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fighting about water

2454 Views 12 Replies 7 Participants Last post by  Saltybee
I am not a beekeeper, merely a waterer (hence the name). I don't feed them and I don't know where their hive is.

Here's my problem: I have a pond for "my" bees, and for the past year they've been very civilized with each other. However, in the past week or two I have observed some bees fighting with each other, always in a one-on-one fashion. The other day I found just an abdomen on the raft in their pond. Is there something I can do about this? I have looked all over the internet for help with this issue, but all I find is people talking about robbing. I'm not feeding these guys - it is just water. PLAIN water. No sugar. I did find a really old thread from this forum discussing "fighting over water" but it yielded no useful info (other than how to start a minor flame war).

If it matters to anyone, here's the back story: I have a hangar in southern California. The bees decided that a piece of equipment in my hangar was a good water source. I disagreed, but did not want them to die, so I went to the trusty internet to learn how to lure them to a better place outside. Found the Glenn Apiaries web page about making "bee ponds". I did the best I could to make something suitable for them, and I must have done all right because the bees moved out to the outside pond and we all coexist happily now. Well, we did until they started dismembering each other. I'm not sure where their hive is, but I know it is not in my hangar since they always fly in from the south.

Any advice would be greatly appreciated. Perhaps this is just one of those icky parts of nature when things kill each other, but if I can be of help to them I'd like to.


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Bees will kill each other but not usually dismember. Wasps enjoy a bee meal as do many other things.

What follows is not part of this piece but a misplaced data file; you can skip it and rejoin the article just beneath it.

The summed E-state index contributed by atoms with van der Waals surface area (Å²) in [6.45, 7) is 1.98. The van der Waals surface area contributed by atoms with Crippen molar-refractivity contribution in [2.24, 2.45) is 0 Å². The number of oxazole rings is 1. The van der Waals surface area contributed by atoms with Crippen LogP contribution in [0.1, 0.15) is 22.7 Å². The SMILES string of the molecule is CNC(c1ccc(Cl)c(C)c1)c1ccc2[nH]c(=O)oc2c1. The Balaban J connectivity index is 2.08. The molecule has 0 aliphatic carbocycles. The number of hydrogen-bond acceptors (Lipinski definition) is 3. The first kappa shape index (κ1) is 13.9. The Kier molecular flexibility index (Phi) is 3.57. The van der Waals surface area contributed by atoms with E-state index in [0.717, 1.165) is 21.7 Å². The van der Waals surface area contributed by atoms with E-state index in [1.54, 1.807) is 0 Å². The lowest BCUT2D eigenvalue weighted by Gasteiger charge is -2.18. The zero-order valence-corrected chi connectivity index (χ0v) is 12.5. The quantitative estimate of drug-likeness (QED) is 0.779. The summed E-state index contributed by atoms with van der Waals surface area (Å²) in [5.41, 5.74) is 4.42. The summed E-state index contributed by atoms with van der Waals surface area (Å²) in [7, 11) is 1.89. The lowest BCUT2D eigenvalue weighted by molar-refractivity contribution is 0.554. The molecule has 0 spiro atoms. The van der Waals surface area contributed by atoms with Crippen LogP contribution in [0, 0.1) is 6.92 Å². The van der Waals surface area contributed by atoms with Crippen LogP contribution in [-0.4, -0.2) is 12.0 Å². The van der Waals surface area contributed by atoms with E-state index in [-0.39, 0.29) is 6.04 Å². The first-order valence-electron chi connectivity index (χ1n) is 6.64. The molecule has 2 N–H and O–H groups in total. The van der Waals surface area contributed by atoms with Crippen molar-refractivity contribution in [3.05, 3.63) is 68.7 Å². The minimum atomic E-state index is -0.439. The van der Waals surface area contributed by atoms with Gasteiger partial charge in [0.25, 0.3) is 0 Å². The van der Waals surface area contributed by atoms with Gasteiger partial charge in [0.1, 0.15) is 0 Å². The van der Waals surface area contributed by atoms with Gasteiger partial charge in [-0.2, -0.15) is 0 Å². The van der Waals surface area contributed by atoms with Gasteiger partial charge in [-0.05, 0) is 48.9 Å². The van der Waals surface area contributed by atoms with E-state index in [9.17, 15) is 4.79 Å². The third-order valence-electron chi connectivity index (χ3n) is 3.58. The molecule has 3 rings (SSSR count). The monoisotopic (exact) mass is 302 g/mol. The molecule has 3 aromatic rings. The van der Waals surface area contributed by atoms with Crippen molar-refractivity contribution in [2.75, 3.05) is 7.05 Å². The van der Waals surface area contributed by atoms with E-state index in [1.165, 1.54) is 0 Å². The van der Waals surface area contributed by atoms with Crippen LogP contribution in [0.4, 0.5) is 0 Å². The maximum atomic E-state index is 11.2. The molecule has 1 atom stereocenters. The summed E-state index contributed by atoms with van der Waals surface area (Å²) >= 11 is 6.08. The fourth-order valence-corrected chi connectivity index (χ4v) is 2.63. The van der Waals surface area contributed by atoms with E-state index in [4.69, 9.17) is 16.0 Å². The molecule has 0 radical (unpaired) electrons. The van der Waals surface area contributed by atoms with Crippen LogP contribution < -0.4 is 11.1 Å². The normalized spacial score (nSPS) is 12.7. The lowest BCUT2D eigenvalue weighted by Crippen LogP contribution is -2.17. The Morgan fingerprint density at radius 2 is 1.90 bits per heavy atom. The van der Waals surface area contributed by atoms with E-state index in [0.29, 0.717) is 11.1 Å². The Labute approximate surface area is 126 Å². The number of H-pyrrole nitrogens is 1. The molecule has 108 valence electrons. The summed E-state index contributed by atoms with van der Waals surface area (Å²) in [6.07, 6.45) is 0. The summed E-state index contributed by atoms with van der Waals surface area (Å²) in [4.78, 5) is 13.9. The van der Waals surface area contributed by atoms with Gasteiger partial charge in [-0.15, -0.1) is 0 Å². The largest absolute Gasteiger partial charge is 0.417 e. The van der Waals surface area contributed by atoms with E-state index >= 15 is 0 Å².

Probably hornets(AKA yellow jackets), that's why it appears to be bees fighting to you
I've never seen too aggressive fighting, unless like stated above, it's with wasps. Not sure how big the pond and raft is/are but maybe adding a second raft and some visual barrier between them to allow for more watering spots.
Thank you all for the replies! I really appreciate the help :)

We have had what I thought were wasps (big segmented guys with dangling legs) here in the past. Although I haven't seen them in a while, they may have returned and that could be the culprit for the dismemberment. I had assumed the fighting and dismemberment were related, but perhaps they were separate incidents.

The ones I see fighting appear to me to all be honeybees. I *think* I can tell the difference, but I will look much more closely next time I see it going on. It looks to me like one trying to chew the other's wings off. I actually go in with a stick or big tweezers and separate the two if I see it going on. Sometimes I just find a dead bee on the raft, though.

I will take the advice to increase the pond area and have divided pools. Right now they have a 7.5" x 7.5" square vase with a perforated foam raft, surrounded by leafy green plants. I could pretty easily put in another vase and put a plant in between them. They do go through a remarkable amount of water!